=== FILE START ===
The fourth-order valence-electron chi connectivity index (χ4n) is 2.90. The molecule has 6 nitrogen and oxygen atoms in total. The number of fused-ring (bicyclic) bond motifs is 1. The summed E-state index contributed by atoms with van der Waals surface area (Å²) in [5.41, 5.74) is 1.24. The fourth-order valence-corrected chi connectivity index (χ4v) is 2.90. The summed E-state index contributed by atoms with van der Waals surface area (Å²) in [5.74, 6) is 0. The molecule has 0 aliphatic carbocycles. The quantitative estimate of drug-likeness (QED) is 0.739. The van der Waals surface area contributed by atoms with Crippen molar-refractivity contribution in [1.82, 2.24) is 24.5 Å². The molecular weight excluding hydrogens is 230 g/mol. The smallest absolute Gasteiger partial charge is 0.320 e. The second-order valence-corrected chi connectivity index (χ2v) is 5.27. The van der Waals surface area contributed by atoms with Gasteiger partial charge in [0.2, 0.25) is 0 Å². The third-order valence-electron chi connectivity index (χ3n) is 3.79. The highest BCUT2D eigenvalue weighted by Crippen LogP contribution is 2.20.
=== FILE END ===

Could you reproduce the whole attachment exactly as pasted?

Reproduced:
The fourth-order valence-electron chi connectivity index (χ4n) is 2.90. The molecule has 6 nitrogen and oxygen atoms in total. The number of fused-ring (bicyclic) bond motifs is 1. The summed E-state index contributed by atoms with van der Waals surface area (Å²) in [5.41, 5.74) is 1.24. The fourth-order valence-corrected chi connectivity index (χ4v) is 2.90. The summed E-state index contributed by atoms with van der Waals surface area (Å²) in [5.74, 6) is 0. The molecule has 0 aliphatic carbocycles. The quantitative estimate of drug-likeness (QED) is 0.739. The van der Waals surface area contributed by atoms with Crippen molar-refractivity contribution in [1.82, 2.24) is 24.5 Å². The molecular weight excluding hydrogens is 230 g/mol. The smallest absolute Gasteiger partial charge is 0.320 e. The second-order valence-corrected chi connectivity index (χ2v) is 5.27. The van der Waals surface area contributed by atoms with Gasteiger partial charge in [0.2, 0.25) is 0 Å². The third-order valence-electron chi connectivity index (χ3n) is 3.79. The highest BCUT2D eigenvalue weighted by Crippen LogP contribution is 2.20.